European Year of People with Disabilities (2003)

The disabled comprise a highly diverse group of people who are eligible for the same human rights as all other citizens. They encounter discrimination that at times is based on prejudices about them, but which more often leads to the fact of them being forgotten about or overlooked. This has the consequence of creating and increasing the obstacles in their surroundings and in attitudes, which in turn prevent the disabled from participating in society. Ten years ago the United Nations General Assembly adopted the Standard Rules on Equalization of Opportunities for Disabled Persons. These rules are based to a large extent on ideas developed by the disabled and their organisations, and place greater emphasis on human rights. Disabled persons must have equal rights and access to all public benefits, which means the possibility of full inclusion in education, access to new technologies, health and welfare programmes, sports and leisure activities and to services and products.

In the last ten years the European Community (EU) has taken a major step, from its protective approach to the disabled towards efforts to ensure the possibility of independent life for the disabled, and the possibility of them taking responsibility for their own decisions. On 3 December 2001, the international day of the disabled, the European Council declared 2003 the “European Year of People with Disabilities”. The Madrid declaration, adopted in March 2002, presents the vision of activities in 2003 in the European Union and associate members, on the national, regional and local levels. The fundamental principle of the declaration is the merging of two approaches: “non-discrimination + positive steps = social inclusion”. By creating a society without barriers and prejudices for all and through respect of difference, a world will be formed that will suit everyone: “What is done on behalf of the disabled today, will tomorrow be important for everyone”.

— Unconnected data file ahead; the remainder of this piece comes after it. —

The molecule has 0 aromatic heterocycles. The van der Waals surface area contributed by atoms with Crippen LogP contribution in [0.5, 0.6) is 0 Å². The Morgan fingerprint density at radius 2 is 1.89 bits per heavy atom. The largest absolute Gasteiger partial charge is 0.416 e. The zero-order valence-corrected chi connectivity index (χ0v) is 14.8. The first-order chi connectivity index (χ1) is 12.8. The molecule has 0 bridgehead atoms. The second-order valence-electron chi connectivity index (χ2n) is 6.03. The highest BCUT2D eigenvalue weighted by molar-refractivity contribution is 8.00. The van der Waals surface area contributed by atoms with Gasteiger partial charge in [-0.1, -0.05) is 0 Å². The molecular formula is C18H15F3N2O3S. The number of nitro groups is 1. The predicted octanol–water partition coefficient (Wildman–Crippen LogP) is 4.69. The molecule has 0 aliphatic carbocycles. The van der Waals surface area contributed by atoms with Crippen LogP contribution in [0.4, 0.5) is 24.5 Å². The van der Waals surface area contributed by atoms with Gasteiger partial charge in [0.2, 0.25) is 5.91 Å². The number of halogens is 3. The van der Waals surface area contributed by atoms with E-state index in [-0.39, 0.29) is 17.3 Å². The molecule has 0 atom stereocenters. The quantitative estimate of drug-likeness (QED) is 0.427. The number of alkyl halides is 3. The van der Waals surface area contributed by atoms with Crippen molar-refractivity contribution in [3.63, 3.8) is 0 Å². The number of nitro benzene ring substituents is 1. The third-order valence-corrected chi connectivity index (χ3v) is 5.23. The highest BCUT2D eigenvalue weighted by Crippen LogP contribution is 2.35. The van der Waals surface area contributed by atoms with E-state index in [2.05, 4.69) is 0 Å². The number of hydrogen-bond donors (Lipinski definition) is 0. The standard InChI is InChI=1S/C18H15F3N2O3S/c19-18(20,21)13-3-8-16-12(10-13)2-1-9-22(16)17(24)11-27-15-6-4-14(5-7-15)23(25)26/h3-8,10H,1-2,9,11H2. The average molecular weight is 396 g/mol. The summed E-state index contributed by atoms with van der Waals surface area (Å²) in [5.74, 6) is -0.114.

The Government of the Republic of Slovenia adopted a decision declaring 2003 the year of the people with disabilities in Slovenia. By issuing commemorative coins, Slovenia has joined the group of countries that have decided to give even greater emphasis to familiarising the public with attitudes to the disabled and to spreading awareness about their rights, needs and abilities.

The simply designed commemorative coins indicate the difficulty of being disabled, which may be overcome through respect of fundamental human rights. The front side of the coin bears an exclamation mark, which draws attention to discrimination against the disabled and promotes responsibility for an equality-based approach of healthy people to all disabled groups. The motif of the exclamation mark is continued on the reverse side of the coin, where the upper part of a disabled person’s body is portrayed as an extension of a stylised wheelchair. The presentation of the disabled wheelchair, as the first image that reminds people of being disabled, leads to a consideration of physically challenged people and consequently to the establishing of such a social policy which respects the diversity of the disabled to the greatest possible extent. The circle, which like a globe embraces the central motif, draws attention to the international dimension of the disabled.

  • Gold coin: nominal value: 25,000 Tolars, purity: 900/1000 gold, weight: 7 grams, diameter: 24 millimetres, quantity: 300 coins
  • Silver coin: nominal value: 2,500 Tolars, purity: 925/1000 silver, weight: 15 gram, diameter: 32 millimetres, quantity: 1500 coins
  • Coin for ordinary circulation: nominal value: 500 Tolars, bi-metal (composition: inner disc alloy: 75 % copper and 25 % nickel, outer part alloy: 78 % copper, 20 % zinc, 2 % nickel), weight: 9 grams, diameter: 28 millimetres, quantity: 200,000 coins

Designer of gold, silver and commemorative convertible coins: Katarina ńĆehovin, Kranj
Production and minting: Mincovna Kremnica š. p., Kremnica, Slovakia